Sodium chloride from sea salt can react in the atmosphere with gaseous nitric acid producing sodium nitrate and chloride acid. This reaction can occur in the surface of aerosol particles (Pakkanen, 1996) and a certain fraction of sea-salt Cl− can be replaced by NO3−. In addition, the amount of NO3− in sea water is negligible compared with the main ionic concentrations. Therefore, the marine Na+/Cl− equivalent ratio of 0.85 can be assumed as representative of the original Na+/(NO3−+Cl−) ratio in sea water (Pakkanen, 1996). Deviations from 0.85 indicate enrichments or impoverishments of these ions with respect to the marine proportion. Figure 3 shows the mean values of Na+/ Cl− and Na+/(NO3−+Cl−) ratios in both dry and wet deposition. The Na+/ Cl− ratio was above the marine ratio, without statistical differences between dry and wet deposition (Fig. 3A). However, the Na+/(NO3−+Cl−) ratio decreases markedly in both types of deposition, being close to the marine ratio in the wet deposition and significantly higher in dry deposition (Fig. 3B).
These significant differences between dry and wet deposition in the Na+/(NO3−+Cl−) ratios, provide some insights in the process of Cl− losses from the particulate aerosol. The ratio values in wet deposition of about 0.85, or slightly lower, could be attributed to a substitution of Cl− by NO3− in the surface of sea salt or soil particles after reacting with nitric acid. In dry deposition samples, although the ratio Na+/(NO3−+Cl−) decreased notably with respect to Na+/Cl− ratio, it was higher than the marine proportion, suggesting a loss of Cl− which it is not exchanged by NO3−. Cl− ions can also evaporate directly (Pakkanen, 1996) or react with other acidic species. Our results suggest a lack of NO3− available in dry deposition to substitute Cl− in the atmospheric particles. In fact, NO3− deposition in the south-east of the Iberian Peninsula is scarce compared with other sites from the north of Europe or eastern Mediterranean area and is mostly related to the wet deposition (Table 2). This process in the study area should be different to what is occurring in the eastern Mediterranean where evidences linking dust and sea salts with nitrates have been previously reported (Mara et al., 2009).
Marked differences were observed concerning the relative contribution of dry and wet deposition to total inputs for the different chemical species studied. Dry deposition was the main pathway for the atmospheric delivery of PM, TP, SRP, Ca2+, Mg2+ and K+, whereas Na+, TN, NO3− and SO42− showed a clear predominance in wet deposition (Table 2).
PM was three times higher in dry than in wet deposition (Table 2). This could be due to the high number of weeks without rain, and the proximity of the study site to Sahara desert. It has been reported that the ratio of dry to wet deposition of dust decreases with the distance from the source of emissions, as the readily dry-deposited substances are depleted from the air mass as they travel downwind (Lovett, 1994).
Concerning phosphorus compounds, TP deposition was almost twice higher in dry than in wet mode, and SRP was more than three times. These results are similar to previous studies showing the predominance of dry over wet deposition for phosphorus (Anderson and Downing, 2006). Phosphorus delivered by deposition is derived mostly from soil and is not incorporated in a great extent into rainfall. The deposition of Ca2+, Mg2+ and K+ were also higher in dry than in wet deposition, but less markedly than for PM, TP and SRP.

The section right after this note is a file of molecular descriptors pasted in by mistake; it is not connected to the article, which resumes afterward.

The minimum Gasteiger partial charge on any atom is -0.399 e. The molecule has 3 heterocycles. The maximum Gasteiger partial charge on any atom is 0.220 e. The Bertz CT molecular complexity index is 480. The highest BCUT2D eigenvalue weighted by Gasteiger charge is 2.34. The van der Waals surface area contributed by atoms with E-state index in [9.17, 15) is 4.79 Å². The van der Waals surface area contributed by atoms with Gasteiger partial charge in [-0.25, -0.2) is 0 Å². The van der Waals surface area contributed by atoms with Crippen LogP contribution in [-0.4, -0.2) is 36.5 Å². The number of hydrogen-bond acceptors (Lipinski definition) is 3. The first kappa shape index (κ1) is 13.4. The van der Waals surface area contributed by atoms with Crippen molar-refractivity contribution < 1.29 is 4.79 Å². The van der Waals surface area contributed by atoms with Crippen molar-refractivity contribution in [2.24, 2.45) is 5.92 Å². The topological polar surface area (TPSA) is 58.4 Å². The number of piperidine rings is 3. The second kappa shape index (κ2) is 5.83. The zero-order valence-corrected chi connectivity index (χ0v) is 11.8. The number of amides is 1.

The predominance of Na+, TN, NO3− and SO42− in wet deposition indicates that, despite nitrates and sulphates undergoing long-range transport associated with dust (Dentener et al., 1996), the free gaseous phases of these compounds are predominately incorporated into wet deposition. Nevertheless, regarding TN, these results should be considered with precaution because NHx compounds that can be a significant source of N in dry deposition appear to not be properly sampled in the dry collectors (Anderson and Downing, 2006).
In the dry weeks (complete absence of rain), the effect of the Saharan dust intrusion is evidenced by the statistically significant increase of most chemical species deposited (Table 3). Only dry deposition of SiO2, NO3− SO42− and Na+ did not show significant increases linked to the occurrence of Saharan dust events.
In the rainy weeks, the effect of Saharan dust intrusions on dry deposition was not statistically significant for any of the chemical species analysed (Table 3). This absence of statistical significance can be interpreted as the effect of the atmospheric washout by the rain that reduces the availability of aerosols for the following dryfall. For instance, the total (dry+wet) PM deposition in weeks submitted to Saharan dust intrusions was similar in rainy weeks (19.5+15.6 mg m−2 d1 [wet+dry, respectively]) to that in dry weeks (36.7 mg m−2 d−1, dry deposition). Similarly, the total PM deposition in weeks without Saharan dust intrusions was similar in rainy weeks (12.1+15.5 mg m−2 d−1 [wet+dry, respectively]) and in dry weeks (22.5 mg m−2 d−1, dry deposition) (Table 3). Therefore, these results point out that the total PM deposition was similar irrespectively of the occurrence of rain, and that the effect of rain washout only leaves less PM (and associated soluble ions) for the following dry deposition. On the other hand, there are no effects of Saharan dust on wet deposition except the marginally significant lower quantities of Na+ collected (Table 3).
The comparison of the chemical species between dry and wet deposition showed important differences in weeks with rain events. There were higher deposition rates of TN, NO3−, Na+ and SO42− in wet than in dry mode and particularly higher for TN, Cl−, SO42− and Na+ in weeks without Saharan dust intrusions (Table 3). Since TN, Cl−, SO42− and Na+ have either a gaseous phase or a marine origin, it is highly probable that an important source of these last elements is sea salt or gases captured by the westerly winds from the Atlantic Ocean, which are the main drivers of rain in the study area (Naya, 1984).